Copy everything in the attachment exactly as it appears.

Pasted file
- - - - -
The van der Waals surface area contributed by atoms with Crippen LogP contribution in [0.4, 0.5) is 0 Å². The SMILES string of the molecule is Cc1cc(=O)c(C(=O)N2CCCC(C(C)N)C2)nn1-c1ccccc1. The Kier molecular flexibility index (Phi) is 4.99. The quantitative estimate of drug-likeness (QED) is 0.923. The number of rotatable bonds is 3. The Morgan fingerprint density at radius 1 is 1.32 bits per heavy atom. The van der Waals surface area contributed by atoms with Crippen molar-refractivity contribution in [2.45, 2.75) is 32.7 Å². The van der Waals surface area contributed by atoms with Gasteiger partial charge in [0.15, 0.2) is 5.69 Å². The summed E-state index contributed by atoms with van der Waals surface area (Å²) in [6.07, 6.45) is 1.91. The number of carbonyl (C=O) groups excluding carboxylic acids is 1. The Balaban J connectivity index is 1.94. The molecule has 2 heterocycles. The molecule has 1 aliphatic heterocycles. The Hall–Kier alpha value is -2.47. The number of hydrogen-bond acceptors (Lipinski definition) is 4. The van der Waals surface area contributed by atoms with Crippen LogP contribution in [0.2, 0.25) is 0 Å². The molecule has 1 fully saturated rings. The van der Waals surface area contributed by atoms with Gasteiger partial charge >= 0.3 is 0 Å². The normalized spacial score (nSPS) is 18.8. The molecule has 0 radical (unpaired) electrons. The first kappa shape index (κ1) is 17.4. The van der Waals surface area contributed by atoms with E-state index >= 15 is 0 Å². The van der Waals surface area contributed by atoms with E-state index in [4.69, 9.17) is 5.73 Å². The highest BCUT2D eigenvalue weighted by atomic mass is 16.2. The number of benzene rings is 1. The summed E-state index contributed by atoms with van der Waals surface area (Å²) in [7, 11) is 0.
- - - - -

The van der Waals surface area contributed by atoms with Crippen LogP contribution in [0.4, 0.5) is 0 Å². The SMILES string of the molecule is Cc1cc(=O)c(C(=O)N2CCCC(C(C)N)C2)nn1-c1ccccc1. The Kier molecular flexibility index (Phi) is 4.99. The quantitative estimate of drug-likeness (QED) is 0.923. The number of rotatable bonds is 3. The Morgan fingerprint density at radius 1 is 1.32 bits per heavy atom. The van der Waals surface area contributed by atoms with Crippen molar-refractivity contribution in [2.45, 2.75) is 32.7 Å². The van der Waals surface area contributed by atoms with Gasteiger partial charge in [0.15, 0.2) is 5.69 Å². The summed E-state index contributed by atoms with van der Waals surface area (Å²) in [6.07, 6.45) is 1.91. The number of carbonyl (C=O) groups excluding carboxylic acids is 1. The Balaban J connectivity index is 1.94. The molecule has 2 heterocycles. The molecule has 1 aliphatic heterocycles. The Hall–Kier alpha value is -2.47. The number of hydrogen-bond acceptors (Lipinski definition) is 4. The van der Waals surface area contributed by atoms with Crippen LogP contribution in [0.2, 0.25) is 0 Å². The molecule has 1 fully saturated rings. The van der Waals surface area contributed by atoms with Gasteiger partial charge >= 0.3 is 0 Å². The normalized spacial score (nSPS) is 18.8. The molecule has 0 radical (unpaired) electrons. The first kappa shape index (κ1) is 17.4. The van der Waals surface area contributed by atoms with E-state index >= 15 is 0 Å². The van der Waals surface area contributed by atoms with E-state index in [4.69, 9.17) is 5.73 Å². The highest BCUT2D eigenvalue weighted by atomic mass is 16.2. The number of benzene rings is 1. The summed E-state index contributed by atoms with van der Waals surface area (Å²) in [7, 11) is 0.